One of the first projects I worked on when I moved to the MozReview team was “review delegation”. The goal was to add the ability for a reviewer to redirect a review request to someone else. It turned out to be a change that was much more complicated than expected.
MozReview is a Mozilla developed extension to the open source Review Board product; with the primary focus on working with changes as a series of commits instead of as a single unified diff. This requires more than just a Review Board extension, it also encompasses a review repository (where reviews are pushed to), as well as Mercurial and Git modules that drive the review publishing process. Autoland is also part of our ecosystem, with work started on adding static analysis (eg. linters) and other automation to improve the code review workflow.
I inherited the bug with a patch that had undergone a single review. The patch worked by exposing the reviewers edit field to all users, and modifying the review request once the update was OK’d. This is mostly the correct approach, however it had two major issues:
- According to Review Board and Bugzilla, the change was always made by the review’s submitter, not the person who actually made the change
- Unlike other changes made in Review Board, the review request was updated immediately instead of using a draft which could then be published or discarded
Review Board has a simple permissions model – the review request’s submitter (aka patch author) can make any change, while the reviewers can pretty much only comment, raise issues, and mark a review as “ready to ship” / “fix it”. As you would expect, there are checks within the object layer to ensure that these permission boundaries are not overstepped. Review Board’s extension system allows for custom authorisation and permissions check, however the granularity of these are course: you can only control if a user can edit a review request as a whole, not on a per-field level.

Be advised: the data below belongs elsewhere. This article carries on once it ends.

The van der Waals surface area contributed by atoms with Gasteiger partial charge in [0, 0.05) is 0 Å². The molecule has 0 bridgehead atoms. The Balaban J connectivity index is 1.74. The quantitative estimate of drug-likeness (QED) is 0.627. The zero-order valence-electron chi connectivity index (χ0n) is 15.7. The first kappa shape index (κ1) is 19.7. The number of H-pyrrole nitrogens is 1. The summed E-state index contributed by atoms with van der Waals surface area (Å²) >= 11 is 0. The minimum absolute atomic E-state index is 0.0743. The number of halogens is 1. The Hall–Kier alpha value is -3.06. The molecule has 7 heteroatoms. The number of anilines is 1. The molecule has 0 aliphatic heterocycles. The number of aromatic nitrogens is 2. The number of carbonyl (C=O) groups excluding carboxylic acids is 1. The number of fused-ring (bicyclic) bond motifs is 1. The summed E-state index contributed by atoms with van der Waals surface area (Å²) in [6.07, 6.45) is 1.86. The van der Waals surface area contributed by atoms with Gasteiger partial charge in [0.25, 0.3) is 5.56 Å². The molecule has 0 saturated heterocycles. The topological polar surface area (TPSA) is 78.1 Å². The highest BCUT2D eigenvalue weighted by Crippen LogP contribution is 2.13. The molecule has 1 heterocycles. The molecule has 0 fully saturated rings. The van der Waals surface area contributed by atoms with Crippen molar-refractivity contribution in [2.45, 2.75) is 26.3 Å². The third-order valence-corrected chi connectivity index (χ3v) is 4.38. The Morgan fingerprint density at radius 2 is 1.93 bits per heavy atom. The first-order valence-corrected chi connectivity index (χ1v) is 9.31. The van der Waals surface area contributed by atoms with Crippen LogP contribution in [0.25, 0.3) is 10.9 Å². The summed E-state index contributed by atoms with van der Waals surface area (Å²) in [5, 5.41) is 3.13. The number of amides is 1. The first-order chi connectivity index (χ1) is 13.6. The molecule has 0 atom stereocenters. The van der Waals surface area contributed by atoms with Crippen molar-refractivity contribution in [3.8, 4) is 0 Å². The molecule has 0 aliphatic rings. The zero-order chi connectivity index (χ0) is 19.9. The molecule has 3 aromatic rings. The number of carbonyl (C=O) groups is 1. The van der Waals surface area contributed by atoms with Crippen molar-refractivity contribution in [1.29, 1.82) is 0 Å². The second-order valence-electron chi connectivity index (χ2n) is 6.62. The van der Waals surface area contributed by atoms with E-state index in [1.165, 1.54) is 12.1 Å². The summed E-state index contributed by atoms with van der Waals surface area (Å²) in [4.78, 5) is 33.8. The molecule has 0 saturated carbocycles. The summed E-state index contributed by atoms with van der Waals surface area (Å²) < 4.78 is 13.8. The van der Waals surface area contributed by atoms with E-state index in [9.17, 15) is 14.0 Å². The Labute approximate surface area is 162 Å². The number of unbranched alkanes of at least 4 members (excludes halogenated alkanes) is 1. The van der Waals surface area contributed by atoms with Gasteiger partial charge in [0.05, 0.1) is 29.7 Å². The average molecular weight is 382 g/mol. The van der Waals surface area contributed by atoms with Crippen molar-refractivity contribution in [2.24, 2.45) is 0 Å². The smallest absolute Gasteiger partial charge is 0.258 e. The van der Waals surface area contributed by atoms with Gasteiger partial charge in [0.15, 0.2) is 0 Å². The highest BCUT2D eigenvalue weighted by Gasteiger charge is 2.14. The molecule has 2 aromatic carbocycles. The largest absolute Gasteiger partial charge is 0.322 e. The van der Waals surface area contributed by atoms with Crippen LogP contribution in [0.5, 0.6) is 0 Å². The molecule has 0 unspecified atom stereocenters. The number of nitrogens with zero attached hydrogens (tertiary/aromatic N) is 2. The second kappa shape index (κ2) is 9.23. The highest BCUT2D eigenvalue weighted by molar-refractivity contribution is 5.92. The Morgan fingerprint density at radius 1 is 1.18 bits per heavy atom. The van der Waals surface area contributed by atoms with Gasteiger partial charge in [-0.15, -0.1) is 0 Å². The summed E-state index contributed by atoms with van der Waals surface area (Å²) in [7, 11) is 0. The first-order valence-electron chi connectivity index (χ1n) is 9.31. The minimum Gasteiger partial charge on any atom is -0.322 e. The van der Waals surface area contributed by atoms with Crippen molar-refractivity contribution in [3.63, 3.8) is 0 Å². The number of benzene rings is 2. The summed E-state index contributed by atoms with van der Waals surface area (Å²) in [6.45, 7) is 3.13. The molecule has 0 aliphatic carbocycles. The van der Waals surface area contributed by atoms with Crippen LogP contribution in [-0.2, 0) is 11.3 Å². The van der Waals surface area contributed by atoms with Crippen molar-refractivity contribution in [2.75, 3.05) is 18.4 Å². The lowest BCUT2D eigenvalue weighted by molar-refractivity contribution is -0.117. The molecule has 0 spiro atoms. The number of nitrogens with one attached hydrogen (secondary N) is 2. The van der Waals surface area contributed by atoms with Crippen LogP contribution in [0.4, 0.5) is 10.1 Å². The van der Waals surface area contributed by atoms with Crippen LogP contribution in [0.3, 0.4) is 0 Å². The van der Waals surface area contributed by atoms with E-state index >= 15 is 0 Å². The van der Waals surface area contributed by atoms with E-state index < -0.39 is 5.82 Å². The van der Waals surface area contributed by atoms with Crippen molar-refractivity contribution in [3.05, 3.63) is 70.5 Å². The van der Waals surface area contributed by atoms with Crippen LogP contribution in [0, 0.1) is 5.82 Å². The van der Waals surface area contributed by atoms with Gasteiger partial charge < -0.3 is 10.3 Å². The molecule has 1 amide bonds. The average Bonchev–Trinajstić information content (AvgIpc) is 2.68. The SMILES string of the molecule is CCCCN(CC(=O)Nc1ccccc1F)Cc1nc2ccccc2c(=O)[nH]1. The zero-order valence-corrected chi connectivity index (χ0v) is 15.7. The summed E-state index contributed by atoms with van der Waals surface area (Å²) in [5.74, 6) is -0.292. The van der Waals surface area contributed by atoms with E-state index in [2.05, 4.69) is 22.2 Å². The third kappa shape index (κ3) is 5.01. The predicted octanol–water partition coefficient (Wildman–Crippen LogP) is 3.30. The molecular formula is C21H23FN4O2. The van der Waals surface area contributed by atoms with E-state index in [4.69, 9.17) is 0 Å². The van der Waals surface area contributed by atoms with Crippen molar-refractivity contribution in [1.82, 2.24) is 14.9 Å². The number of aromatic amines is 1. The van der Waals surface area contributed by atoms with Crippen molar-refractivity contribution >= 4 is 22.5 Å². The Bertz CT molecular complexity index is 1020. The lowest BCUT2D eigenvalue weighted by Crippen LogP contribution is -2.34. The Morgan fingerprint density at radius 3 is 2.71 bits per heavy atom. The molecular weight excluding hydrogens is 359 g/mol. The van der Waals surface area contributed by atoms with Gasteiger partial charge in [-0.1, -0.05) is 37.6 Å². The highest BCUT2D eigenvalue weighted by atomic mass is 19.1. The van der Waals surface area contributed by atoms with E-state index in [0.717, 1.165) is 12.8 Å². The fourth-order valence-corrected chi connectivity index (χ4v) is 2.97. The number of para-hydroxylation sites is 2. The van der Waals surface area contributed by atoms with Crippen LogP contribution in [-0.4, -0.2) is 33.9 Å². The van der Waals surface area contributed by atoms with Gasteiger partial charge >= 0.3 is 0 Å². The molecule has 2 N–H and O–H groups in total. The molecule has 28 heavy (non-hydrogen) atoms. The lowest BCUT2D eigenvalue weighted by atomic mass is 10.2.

In order to allow the reviewer list to be changed, we need to tell Review Board that the submitter was making the change.
Performing the actions as the submitter instead of the authenticated user is easy enough, however when the changes were pushed to Bugzilla they were attributed to the wrong user. After a few false starts, I settled on storing the authenticated user in the request’s meta data, performing the changes as the submitter, and updating the routines that touch Bugzilla to first check for a stored user and make changes as that user instead of the submitter. Essentially “su”.
This worked well except for on the page where the meta data changes are displayed – here the change was incorrectly attributed to the review submitter. Remember that under Review Board’s permissions model only the review submitter can make these changes, so the name and gravatar were hard-coded in the django template to use the submitter. Given the constraints a Review Board extension has to operate in, this was a problem, and developing a full audit trail for Review Board would be too time consuming and invasive. The solution I went with was simple: hide the name and gravatar using CSS.
Drafts and Publishing
How Review Board works is, when you make a change, a draft is (almost) always created which you can then publish or discard. Under the hood this involves duplicating the review request into a draft object, against which modifications are made. A review request can only have one draft, which isn’t a problem because only the submitter can change the review.
Of course for reviewer delegation to work we needed a draft for each user. Tricky.
The fix ended up needing to take a different approach depending on if the submitter was making the change or not.
When the review submitter updates the reviewers, the normal review board draft is used, with a few tweaks that show the draft banner when viewing any revision in the series instead of just the one that was changed. This allows us to correctly cope with situations where the submitter makes changes that are broader than just the reviewers, such as pushing a revised patch, or attaching a screenshot.
When anyone else updates the reviewers, a “draft” is created in local storage in their browser, and a fake draft banner is displayed. Publishing from this fake draft banner calls the API endpoint that performs the permissions shenanigans mentioned earlier.
Overall it has been an interesting journey into how Review Board works, and highlighted some of the complications MozReview hits when we need to work against Review Board’s design. We’ve been working with the Review Board team to ease some of these issues, as well as deviating where required to deliver a Mozilla-focused user experience.